DATELINE: November 27, 2020, from Lady Proverbs, somewhere on the Oregon coast
I saw an old family film clip recently, from the summer of 1962. I was on the front porch of the brick ranch my Dad built, waving goodbye to all of these amazing cars from the ’50s and early ’60s, travelling up our gravel road in unincorporated Multnomah County, the no man’s land of SE Portland at the time. There was no sound in 8mm film then, at least not on my Dad’s basic camera. Looking closely at that 3-year-old in the film, who was a former self of mine (or is it just a younger current self?), I wondered what she was thinking, what was she saying from the porch? Who was encompassed in her world? Did she think about the future? Was the future just weeks ahead rather than the future we create as adults which can be years ahead, millennia even?
It made me concentrate very hard to see if I could take myself back to that day. It was a celebration of Gramma’s birthday and all of the aunties and uncles and cousins were there, in the mod patio that Dad had built with these see-through blocks that were all the rage at the time. Only a few vagaries are still there, which I recall having had memories of in my youth, although even fuzzy back then. Posing for family photos with our backs against the hot bricks on the back of the house. Auntie P knocking my cousin upside the head when she was sticking her tongue out and dancing in place, as though Cecil B. DeMille was filming the event and it was important to show one’s best self. Yeah. Paper plates and hot dogs, the snap of beer cans being opened, and Uncle Frances’ deep laugh from his jolly belly; the coolness of the patio and the grass between our toes. “Watch out for bees,” someone said.
Then yesterday, as The Husband talked about the origins of the universe (yes, this is a normal daily conversation with him) and I again thought that here was a brilliant person and how unique he was. So being in that mood of wondering ‘what was I thinking back then’, I took myself back to the early days when I had just met him, and what I thought of him then, and how very young, inexperienced and immature I was was. Innocent. Stupid, really. Fucking naïve! Yikes!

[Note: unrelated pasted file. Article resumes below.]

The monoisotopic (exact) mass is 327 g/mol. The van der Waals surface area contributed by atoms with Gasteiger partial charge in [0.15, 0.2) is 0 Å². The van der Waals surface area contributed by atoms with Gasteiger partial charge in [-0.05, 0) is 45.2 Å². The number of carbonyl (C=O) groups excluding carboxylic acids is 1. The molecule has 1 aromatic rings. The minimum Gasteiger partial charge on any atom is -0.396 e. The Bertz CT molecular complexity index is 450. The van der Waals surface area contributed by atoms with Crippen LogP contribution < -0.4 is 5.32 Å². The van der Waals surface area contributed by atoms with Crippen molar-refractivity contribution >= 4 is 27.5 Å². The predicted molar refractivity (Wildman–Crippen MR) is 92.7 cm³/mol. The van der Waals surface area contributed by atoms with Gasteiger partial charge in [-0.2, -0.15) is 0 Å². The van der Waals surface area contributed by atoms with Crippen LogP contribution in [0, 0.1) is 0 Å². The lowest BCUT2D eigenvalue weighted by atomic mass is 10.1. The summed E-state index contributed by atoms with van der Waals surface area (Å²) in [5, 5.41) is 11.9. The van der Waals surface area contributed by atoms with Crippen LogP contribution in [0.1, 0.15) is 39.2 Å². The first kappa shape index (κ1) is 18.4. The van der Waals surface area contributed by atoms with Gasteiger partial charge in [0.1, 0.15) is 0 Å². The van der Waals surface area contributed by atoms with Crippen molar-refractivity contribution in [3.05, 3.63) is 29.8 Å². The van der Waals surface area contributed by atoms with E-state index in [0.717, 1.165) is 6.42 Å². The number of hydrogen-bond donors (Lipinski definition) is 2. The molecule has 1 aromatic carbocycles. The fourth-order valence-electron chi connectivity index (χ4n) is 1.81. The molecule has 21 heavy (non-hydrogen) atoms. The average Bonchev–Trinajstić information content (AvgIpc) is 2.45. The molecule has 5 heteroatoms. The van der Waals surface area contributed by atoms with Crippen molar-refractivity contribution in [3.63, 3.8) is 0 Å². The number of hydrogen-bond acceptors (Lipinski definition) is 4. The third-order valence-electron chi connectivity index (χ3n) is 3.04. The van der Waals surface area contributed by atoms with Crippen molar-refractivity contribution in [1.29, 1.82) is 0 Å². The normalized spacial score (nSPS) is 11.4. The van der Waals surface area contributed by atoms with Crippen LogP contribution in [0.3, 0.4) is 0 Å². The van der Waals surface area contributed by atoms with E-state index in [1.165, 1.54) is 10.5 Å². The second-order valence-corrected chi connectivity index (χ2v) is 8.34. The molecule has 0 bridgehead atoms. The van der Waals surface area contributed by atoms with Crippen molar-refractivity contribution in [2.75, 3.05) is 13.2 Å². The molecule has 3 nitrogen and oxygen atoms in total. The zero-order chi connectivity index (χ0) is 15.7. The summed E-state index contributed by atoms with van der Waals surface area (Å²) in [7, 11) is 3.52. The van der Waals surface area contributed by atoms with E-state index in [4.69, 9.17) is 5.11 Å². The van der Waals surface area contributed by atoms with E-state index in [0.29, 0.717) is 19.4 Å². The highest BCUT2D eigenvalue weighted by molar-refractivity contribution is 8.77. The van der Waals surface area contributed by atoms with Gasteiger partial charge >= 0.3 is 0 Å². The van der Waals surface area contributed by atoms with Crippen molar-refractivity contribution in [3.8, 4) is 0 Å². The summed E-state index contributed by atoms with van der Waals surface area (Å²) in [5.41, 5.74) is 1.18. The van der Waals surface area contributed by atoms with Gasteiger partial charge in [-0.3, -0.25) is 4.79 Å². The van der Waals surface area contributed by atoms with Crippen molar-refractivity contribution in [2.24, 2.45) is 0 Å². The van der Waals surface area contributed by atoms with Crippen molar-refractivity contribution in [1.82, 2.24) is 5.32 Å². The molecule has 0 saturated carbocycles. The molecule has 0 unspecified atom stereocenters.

And I thought he was brilliant then, too. Flawed in the ways that we all know our spouses flaws so well…and BTW, they know ours too. And yet he loves me and I love him, for 40-some years now. We piss each other off, sometimes say we’re sorry, sometimes not; we just let time clear the air, or the sharing of a good film, or a walk on the beach, showing each other the treasures of the sea we find in the damp sand. It’s usually the pressures of the day bringing an edge to one another’s conversations that cause tension: his post-cancer treatments making him sick; Dementia Mom leaving us all behind in the dust of her 91 years of osterized memories; this fucking house that just can’t get built on time; the virus, our divided nation, the blindness of racism, the healthcare community toiling and exhausted, and the sadness and frustration that it all brings.
I sometimes wonder how The Husband even tolerated my youth; he was older by age and experience but not a traditionally aged person. Yet he put up with my youth and all that I didn’t know at the time. What did he see? His 20s were the Marines and Viet Name, and having a commune briefly, Peace Corps volunteer in the jungle, studying thinkers on his own, at first Ouspensky and Gurdjieff, and then Wittgenstein and finally Spinoza, “his man,” when he finally went to college at 29.
While it might be handy to be able to fully beam ourselves back to our younger selves, or borrow Dumbledore’s memory wand and his magic font of the liquid past, we have to make due with our likely polluted and subjective memories. But in all of this, it has been so important for me to see how I have changed, how others have changed, grown out and into new ways of thinking, expanding our universe of rights and wrongs, social justice, empathy, and also street smarts, healthy skepticism and just plain experience.
To boil this whole damn post into one really long sentence: let’s realize that it’s ok to change our mind, to forgive ourselves for things we thought before because of youth, ignorance of our upbringing (e.g., parental units), or fill in the blank, with the stupid ways we decide we believe in something or think about someone in a certain way (another great thing to ponder next time you are contemplative either naturally or through enhancements, like martinis or cannabis products).
So on this gorgeous, sunny day with the surf looking like the prototype perfect ocean painting, I’m off now to a contemplative walk on the beach. I’ll turn off Scotty’s transporter and set down Dumbledore’s wand on the way out the door.